Reps. Ted Lieu and Maxine Waters Praise Torrance’s Role as South Bay Employment Hub
Despite a series of troublesome safety issues at ExxonMobil’s Torrance refinery, South Bay Reps. Ted Lieu and Maxine Waters nevertheless praised the oil giant Monday for its role as a major employer and in acknowledging the threat of climate change.
ExxonMobil, which employs 650 of its own employees as well as 550 contract workers, was among the major regional employers commended by Lieu and Waters at the 14th annual State of the Region address, hosted by the Torrance Chamber of Commerce at the Doubletree hotel.
The two congressional representatives applauded a drop in unemployment in Los Angeles County for three straight months — to its current 5.9 percent — and noted that Torrance plays a major role as an employment center for the South Bay.
“Unemployment has improved and people found jobs,” Waters said.
Earlier this year, Toyota announced moving it would move its sales and marketing headquarters from Torrance to Texas, relocating about 3,000 jobs. Although Toyota served as a leader in South Bay employment, Waters said “booming businesses” like PolyPeptide Laboratories and ExxonMobil have also benefited the community.
Despite their praise, Lieu and Waters have been aggressive in their push for federal investigations into accidents and safety problems at ExxonMobil, which has agreed to sell the refinery to independent refiner PBF Energy for $537.5 million.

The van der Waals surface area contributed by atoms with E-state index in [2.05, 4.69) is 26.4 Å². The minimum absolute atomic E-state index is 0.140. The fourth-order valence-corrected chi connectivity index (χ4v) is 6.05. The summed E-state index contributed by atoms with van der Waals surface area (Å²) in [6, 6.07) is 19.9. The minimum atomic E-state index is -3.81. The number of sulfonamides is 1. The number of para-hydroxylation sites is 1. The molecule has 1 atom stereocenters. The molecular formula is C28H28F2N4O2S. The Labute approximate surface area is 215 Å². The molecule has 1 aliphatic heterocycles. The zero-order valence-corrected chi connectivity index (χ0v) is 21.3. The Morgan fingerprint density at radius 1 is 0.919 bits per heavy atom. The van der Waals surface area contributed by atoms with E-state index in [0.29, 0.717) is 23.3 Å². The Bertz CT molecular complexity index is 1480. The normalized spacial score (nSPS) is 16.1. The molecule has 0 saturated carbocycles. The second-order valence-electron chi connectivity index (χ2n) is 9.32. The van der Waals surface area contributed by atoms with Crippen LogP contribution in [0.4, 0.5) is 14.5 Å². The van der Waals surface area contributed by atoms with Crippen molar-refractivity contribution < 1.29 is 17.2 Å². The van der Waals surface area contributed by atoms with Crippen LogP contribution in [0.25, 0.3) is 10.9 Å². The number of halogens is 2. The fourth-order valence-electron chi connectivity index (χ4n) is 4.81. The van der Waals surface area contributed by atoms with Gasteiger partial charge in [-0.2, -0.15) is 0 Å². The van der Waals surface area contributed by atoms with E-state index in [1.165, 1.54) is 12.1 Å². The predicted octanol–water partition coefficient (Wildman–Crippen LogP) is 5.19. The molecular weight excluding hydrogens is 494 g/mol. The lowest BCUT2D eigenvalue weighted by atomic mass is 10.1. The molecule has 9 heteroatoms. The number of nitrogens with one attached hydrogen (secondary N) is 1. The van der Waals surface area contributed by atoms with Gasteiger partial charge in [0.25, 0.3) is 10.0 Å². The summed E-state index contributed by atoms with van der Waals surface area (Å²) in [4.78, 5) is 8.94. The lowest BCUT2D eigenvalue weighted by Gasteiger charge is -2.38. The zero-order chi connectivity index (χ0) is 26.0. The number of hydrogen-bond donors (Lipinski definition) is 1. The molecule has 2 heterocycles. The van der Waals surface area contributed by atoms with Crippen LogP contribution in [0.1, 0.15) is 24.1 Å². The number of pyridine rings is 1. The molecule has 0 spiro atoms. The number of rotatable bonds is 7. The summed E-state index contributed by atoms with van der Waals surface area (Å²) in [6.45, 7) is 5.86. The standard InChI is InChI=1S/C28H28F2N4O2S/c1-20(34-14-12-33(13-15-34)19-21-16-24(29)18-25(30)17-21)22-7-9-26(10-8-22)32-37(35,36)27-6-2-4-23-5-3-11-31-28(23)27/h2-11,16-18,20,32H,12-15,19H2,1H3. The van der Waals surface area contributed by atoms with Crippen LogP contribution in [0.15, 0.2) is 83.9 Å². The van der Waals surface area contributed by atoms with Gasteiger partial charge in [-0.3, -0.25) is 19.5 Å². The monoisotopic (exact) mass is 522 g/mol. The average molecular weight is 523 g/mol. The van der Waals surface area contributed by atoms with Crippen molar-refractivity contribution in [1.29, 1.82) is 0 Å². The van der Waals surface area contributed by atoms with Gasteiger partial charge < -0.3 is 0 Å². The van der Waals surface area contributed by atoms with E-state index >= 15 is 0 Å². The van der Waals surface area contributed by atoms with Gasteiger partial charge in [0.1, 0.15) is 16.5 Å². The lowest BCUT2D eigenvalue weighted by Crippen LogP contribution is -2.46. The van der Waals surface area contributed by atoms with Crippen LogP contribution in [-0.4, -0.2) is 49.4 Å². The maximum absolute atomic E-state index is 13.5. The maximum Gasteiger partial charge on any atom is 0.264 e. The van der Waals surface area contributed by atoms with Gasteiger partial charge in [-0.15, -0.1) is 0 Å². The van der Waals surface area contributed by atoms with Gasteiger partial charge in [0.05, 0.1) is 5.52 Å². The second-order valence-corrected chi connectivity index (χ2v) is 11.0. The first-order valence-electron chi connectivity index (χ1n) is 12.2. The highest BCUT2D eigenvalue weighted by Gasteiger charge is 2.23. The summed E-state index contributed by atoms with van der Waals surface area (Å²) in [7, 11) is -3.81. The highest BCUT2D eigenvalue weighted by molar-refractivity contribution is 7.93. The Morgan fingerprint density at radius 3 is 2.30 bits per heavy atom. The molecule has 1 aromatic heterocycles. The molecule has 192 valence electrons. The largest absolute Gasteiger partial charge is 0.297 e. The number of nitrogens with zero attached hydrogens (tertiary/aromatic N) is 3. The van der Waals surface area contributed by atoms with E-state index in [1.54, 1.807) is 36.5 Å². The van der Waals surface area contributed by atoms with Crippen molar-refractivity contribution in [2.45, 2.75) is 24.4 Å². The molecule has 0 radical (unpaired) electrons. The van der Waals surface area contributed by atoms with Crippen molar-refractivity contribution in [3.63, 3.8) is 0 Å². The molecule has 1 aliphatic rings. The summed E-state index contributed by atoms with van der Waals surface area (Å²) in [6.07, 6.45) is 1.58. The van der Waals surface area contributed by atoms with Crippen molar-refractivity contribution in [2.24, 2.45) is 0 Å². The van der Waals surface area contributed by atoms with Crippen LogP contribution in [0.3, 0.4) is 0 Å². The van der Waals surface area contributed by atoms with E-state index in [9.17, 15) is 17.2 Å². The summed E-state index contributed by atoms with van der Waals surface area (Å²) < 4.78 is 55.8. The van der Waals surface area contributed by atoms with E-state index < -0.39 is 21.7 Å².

“We know Exxon is a major employer, but as public officials we have to be concerned about safety,” Waters said. “We want the right people to be accountable. We want it all — we want a safe refinery and we want the jobs, too.”
The refinery is scheduled to host a “big meeting” with the city during the second week in January and Waters encouraged the city to pay attention and make the right decisions about the embattled refinery.
Lieu, meanwhile, praised ExxonMobil for acknowledging that it believes there is a global threat from climate change, the role of fossil fuels in that threat and that governments should take action to combat it.
Lieu, a former state lawmaker in his first term in the House, and Waters, a veteran of 13 terms in Congress, also addressed the mass shooting at the Inland Regional Center in San Bernardino, cautioning those in attendance not to take all “political talk” at face value.
Political decisions shouldn’t be influenced by religious stereotypes, Waters said. It’s about “understanding diversity,” seeing what people offer and how the nation could benefit from those talents.
In the aftermath of the Paris terror attacks and the mass shooting in San Bernardino, Lieu said, the focus of prohibiting Syrian refugees from entering the United States has now shifted to the Visa Waiver Program. The program allows residents from 38 countries to travel to the U.S. without a visa for 90 days or less if all requirements are met. Lieu said program requirements are expected to be tightened in Congress.
“It’s bizarre to me that we have all these terrorist attacks and then we focus on this group of people that have nothing to do with it,” Lieu said.